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Lessons in Chemistry

Lessons in Chemistry
From the PorchBy Amber Nagle
Lessons in Chemistry
From the PorchBy Amber Nagle

One of my friends had suggested I read it, and so I picked it up and opened it. I devoured it — couldn’t read it fast enough.

Lessons in Chemistry, the awardwinning book and New York Times bestseller by Bonnie Garmus, captivated me from cover to cover. I felt an immediate connection with it and the main character, Elizabeth Zott.

Elizabeth is a chemist in the 1950s, when women in male-dominated fields were not welcomed or taken seriously in the workplace.

I didn’t study chemistry in college. I studied engineering and graduated with a degree in engineering in 1988 — three decades after Elizabeth Zott’s fictional story unfolds. Yet, I was also subjected to some of the demeaning inequalities and sexist behaviors working as a young woman in a male-dominated workplace. I’ve shared some of these stories in previous columns, and today, I’ll share some more.

Like Elizabeth, I, too, endured vulgar remarks — comments so filthy, I was ashamed to even share them with my husband.

In two parts of the book, Elizabeth is the victim of both physical and sexual assault in the workplace. I was touched inappropriately on a few occasions. One time, as I walked down a long aisle in our office, I realized that I had forgotten something and quickly stopped and turned. This sudden reversal caused a male coworker’s hands to collide with my groin area. “John” had been following me closely and quietly down the aisle — his hands making comical grabbing gestures an inch away from my buttocks as I walked — while other male coworkers watched and giggled. I turned quickly and watched as his hands made contact with my body. After witnessing my anger and disapproval, my supervisor advised me to “let it go, because the guys were just having a little fun with you.”

Back to the book… Elizabeth visits another laboratory to “acquire” beakers and supplies she needs, and that’s when she first meets Nobel-prize nominated chemist, Calvin Evans. He tells her to leave, and based on the erroneous stereotype that all chemists were men, Evans says something like, “They shouldn’t send their secretary up here to conduct their business.” Elizabeth stares him down, but he never considers (not for a second) that she could be a chemist.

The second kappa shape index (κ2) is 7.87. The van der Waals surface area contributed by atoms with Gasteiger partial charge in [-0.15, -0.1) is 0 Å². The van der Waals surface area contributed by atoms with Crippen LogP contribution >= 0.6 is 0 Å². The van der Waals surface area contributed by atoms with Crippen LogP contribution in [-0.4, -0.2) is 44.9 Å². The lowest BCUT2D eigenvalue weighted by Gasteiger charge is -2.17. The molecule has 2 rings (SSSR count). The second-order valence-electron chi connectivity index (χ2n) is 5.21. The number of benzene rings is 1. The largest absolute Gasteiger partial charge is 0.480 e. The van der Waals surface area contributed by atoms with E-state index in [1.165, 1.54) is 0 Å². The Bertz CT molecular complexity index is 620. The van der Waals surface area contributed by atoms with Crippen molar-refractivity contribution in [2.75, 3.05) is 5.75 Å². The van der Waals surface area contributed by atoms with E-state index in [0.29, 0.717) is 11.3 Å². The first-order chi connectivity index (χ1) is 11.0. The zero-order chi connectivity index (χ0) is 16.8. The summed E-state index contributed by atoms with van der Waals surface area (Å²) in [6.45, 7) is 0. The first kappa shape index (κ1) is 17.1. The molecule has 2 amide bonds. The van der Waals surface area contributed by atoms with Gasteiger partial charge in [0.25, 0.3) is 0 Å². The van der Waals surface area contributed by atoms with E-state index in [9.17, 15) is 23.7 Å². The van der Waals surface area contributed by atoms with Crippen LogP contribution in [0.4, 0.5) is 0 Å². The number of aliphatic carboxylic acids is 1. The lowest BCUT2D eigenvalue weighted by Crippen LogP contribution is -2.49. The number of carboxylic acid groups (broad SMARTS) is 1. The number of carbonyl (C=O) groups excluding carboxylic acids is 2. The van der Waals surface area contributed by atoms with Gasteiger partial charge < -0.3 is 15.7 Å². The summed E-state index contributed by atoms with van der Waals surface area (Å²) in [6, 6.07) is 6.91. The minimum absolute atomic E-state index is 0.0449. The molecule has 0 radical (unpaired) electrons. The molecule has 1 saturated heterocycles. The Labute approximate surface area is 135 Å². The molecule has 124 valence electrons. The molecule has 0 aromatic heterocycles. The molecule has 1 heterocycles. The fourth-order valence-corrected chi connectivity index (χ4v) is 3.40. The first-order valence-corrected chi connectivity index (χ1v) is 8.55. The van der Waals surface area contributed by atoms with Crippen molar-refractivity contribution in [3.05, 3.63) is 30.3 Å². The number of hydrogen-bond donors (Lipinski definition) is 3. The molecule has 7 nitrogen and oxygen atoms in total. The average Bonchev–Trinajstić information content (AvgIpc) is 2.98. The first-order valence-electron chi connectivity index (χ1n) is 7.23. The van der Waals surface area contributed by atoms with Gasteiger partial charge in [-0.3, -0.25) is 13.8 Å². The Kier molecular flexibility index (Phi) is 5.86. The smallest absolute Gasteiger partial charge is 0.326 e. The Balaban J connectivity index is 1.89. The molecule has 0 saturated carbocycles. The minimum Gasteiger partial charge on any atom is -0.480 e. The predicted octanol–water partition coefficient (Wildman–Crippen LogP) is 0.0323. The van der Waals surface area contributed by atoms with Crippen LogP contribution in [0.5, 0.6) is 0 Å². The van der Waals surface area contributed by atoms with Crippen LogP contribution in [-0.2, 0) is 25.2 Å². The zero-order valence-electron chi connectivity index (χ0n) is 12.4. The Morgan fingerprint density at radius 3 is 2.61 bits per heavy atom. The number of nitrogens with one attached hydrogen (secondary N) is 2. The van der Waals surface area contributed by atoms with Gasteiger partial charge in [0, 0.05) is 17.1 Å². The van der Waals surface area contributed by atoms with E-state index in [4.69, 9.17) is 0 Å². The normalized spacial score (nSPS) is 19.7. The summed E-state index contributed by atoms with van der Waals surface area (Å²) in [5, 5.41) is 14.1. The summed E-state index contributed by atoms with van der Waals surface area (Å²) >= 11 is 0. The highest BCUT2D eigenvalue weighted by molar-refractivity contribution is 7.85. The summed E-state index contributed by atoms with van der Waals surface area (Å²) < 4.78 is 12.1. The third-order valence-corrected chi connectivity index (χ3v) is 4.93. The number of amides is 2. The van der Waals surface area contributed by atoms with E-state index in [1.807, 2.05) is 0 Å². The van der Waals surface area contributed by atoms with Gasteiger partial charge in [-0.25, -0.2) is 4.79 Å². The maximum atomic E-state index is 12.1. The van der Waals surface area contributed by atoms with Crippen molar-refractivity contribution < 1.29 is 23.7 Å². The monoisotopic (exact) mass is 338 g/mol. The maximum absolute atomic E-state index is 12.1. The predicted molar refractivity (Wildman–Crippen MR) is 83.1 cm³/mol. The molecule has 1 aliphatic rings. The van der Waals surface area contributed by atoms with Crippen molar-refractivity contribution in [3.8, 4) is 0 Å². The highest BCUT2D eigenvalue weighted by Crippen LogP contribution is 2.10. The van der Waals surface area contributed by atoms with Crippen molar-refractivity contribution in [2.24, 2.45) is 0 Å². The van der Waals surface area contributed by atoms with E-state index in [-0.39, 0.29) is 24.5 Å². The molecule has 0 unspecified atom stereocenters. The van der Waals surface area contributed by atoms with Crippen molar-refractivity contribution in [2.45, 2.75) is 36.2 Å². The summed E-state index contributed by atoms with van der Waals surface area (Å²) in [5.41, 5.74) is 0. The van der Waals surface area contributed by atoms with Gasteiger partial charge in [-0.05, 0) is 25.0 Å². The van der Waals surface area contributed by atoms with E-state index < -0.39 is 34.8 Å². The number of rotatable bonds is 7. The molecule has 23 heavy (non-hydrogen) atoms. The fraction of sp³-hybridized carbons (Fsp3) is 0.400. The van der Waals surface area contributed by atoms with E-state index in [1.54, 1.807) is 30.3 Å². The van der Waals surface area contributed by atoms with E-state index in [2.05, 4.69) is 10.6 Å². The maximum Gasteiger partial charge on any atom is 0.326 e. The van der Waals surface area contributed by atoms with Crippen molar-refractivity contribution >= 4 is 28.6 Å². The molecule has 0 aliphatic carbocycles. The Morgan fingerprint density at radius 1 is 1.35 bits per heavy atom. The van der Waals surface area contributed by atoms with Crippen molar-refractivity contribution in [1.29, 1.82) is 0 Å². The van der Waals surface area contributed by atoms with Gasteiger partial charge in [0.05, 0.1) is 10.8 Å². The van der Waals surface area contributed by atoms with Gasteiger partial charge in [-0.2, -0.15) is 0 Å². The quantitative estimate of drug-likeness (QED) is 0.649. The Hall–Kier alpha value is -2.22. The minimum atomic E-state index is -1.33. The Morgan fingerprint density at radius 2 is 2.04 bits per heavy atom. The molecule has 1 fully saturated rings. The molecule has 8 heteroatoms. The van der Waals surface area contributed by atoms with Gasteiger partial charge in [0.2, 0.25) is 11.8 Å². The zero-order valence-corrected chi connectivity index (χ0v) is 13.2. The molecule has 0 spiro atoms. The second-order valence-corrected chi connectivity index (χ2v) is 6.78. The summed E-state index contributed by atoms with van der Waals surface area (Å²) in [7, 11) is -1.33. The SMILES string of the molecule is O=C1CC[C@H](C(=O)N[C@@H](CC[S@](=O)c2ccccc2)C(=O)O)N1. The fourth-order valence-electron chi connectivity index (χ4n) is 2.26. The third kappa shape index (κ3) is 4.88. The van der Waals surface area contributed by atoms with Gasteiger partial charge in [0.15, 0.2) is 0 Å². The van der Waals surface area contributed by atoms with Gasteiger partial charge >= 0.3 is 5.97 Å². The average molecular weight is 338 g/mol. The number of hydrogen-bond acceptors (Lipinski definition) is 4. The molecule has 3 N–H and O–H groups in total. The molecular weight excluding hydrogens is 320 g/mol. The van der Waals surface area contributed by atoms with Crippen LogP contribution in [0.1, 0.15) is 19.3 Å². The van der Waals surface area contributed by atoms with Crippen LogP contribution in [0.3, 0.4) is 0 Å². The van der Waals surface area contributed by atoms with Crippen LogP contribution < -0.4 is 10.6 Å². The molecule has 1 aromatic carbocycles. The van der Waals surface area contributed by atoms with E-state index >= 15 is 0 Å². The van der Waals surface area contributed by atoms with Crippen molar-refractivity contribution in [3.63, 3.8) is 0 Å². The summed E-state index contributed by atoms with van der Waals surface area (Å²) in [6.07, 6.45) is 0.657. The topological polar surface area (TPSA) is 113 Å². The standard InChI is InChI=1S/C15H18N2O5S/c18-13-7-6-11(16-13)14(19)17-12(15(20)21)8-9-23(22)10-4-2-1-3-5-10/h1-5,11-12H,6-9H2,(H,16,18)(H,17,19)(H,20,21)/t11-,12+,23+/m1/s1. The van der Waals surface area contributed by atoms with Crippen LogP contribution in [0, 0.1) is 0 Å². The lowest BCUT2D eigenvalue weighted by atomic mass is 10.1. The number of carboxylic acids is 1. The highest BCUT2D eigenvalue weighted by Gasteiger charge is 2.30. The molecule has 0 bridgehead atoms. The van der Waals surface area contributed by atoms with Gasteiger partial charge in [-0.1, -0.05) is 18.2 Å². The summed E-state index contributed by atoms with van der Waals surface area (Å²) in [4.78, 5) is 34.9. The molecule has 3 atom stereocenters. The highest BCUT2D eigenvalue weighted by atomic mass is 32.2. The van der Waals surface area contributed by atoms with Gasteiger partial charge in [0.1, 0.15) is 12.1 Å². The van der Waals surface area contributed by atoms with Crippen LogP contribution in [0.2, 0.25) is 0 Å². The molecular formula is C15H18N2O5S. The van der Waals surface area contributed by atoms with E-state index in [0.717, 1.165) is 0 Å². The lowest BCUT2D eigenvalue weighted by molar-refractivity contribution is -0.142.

As I read this passage, another memory came rushing back to me. It was 1990, and my husband and I had bought property and built a house. By summer that year, we were looking for an attorney who could handle our closing. I asked my coworkers at Robins Air Force Base for recommendations.

“Call Wayne Lansing,” one of the guys said. “He has an engineering degree and used to work in this office. He’s a lawyer now.”

Three weeks later, my husband and I were seated at a large table in Mr. Lansing’s office, signing a myriad of legal papers. Half way through the signing extravaganza, I looked up and said, “You and I have friends in common. I work in Building 640 and 645 over at the base.”

He smiled and nodded as I named several of my coworkers’ names.

A minute later, Mr. Lansing said, “Well, they are lucky to have you as their secretary. And if you work very, very hard, you can make quite a career out there for yourself.”

My husband gasped. I kept my composure and leaned back in my chair and made eye contact with Mr. Lansing.

“Not that there’s anything wrong with secretarial work, but what makes you think I’m a secretary?” I asked softly.

“Because you said you worked in the same office where I had worked,” he answered.

I stared at him waiting for him to realize his mistake, but he never got there, so I finally helped him.

“Is it out of the realm of possibility that I, too, could be an engineer, just like you? An engineer from the same college you attended — Georgia Tech?” I asked.

He exited the room for ten min- Amber

continued from page 7 A utes and apologized when he returned. I accepted the apology and said, “A woman can do almost anything a man can do.”

And if you think sexism isn’t alive and well in America, think again. It’s not as prevalent, thank God, but it’s still out there and for women who experience it, it is demeaning, depressing, revolting and infuriating. And if a woman raises her hand and calls attention to the abuse, she is often labeled as “one of those” — a troublemaker.

Lessons in Chemistry

dredged up a lot of old feelings from a past not so long ago. We’ve come a long way, baby! But we still have a way to go.

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